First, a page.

Prognostic effect of preoperative serum estradiol level in postmenopausal breast cancer
1 Department of Surgery, Gyeongsang National University Hospital, 90 Chilamdong, Jinju, Korea
2 Department of Surgery and Cancer Research Institute, Seoul National University College of Medicine, 28 Yongon-dong, Seoul 110-744, Korea
3 Department of Surgery, Gachon University Gil Hospital, 1198, Guwol-Dong, Incheon 405-760, Korea
BMC Cancer 2013, 13:503 doi:10.1186/1471-2407-13-503Published: 27 October 2013
The prognostic role of serum estrogen level in breast cancer patients is unclear. We investigated the prognostic importance of preoperative serum estradiol (E2) level in postmenopausal women according to their estrogen receptor (ER) status.
The medical records of 313 postmenopausal breast cancer patients who underwent surgery between 2006 and 2008 at a single institution were retrospectively evaluated. Patients who received neoadjuvant chemotherapy, synchronous bilateral breast cancer, or those with metastasis at diagnosis were excluded. Serum E2 and follicular stimulating hormone (FSH) levels were measured by radioimmunoassay and immunoradiometric assay, respectively, within 3 months prior to surgery. After a median follow-up of 52.0 months (11–77 months), 21 women were found to have metastatic disease.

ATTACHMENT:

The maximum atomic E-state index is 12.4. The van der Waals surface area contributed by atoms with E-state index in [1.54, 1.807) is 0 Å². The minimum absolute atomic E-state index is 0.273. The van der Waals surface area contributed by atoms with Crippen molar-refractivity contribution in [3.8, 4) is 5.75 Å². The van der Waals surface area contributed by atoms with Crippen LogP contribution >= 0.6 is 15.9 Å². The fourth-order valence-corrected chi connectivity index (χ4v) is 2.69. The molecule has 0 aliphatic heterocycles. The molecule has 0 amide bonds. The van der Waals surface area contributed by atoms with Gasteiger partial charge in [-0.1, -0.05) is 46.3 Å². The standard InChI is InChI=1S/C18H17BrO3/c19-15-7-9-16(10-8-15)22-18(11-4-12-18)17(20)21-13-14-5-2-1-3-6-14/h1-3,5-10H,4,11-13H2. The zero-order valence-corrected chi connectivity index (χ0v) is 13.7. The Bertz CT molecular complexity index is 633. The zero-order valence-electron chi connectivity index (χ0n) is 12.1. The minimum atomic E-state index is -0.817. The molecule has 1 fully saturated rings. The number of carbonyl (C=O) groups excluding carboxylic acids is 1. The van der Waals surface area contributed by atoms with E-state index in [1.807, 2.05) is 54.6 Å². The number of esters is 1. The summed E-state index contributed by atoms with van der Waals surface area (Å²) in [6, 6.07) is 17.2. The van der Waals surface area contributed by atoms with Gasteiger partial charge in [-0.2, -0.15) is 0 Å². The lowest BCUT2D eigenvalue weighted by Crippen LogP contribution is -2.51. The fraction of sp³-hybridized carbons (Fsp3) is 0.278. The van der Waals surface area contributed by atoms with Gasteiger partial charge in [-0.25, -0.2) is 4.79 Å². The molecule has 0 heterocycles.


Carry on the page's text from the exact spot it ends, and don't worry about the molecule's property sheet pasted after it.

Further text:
The overall, median E2 level was 13.0 pg/ml, and was slightly higher in ER-positive than ER-negative (p=0.69). The mean serum E2 level was significantly higher in patients with metastasis (17.41±8.34 pg/ml) than in those without metastasis (13.54±7.58 pg/ml) (p=0.02). Kaplan-Meier analysis using a cut-off of 13 pg/ml showed that, ER negative (p=0.02) but not ER positive (p>0.05) patients with higher E2 level showed significantly poorer metastasis-free survival. Multivariate analysis showed that, the high E2 level of ER negative tumors was an independent negative prognostic factor for metastasis- free survival (HR, 3.32; 95% CI, 1.05 to 10.51; p=0.04).
Higher preoperative serum E2 level had a negative prognostic effect in postmenopausal women with breast cancer, especially in the ER-negative subgroup.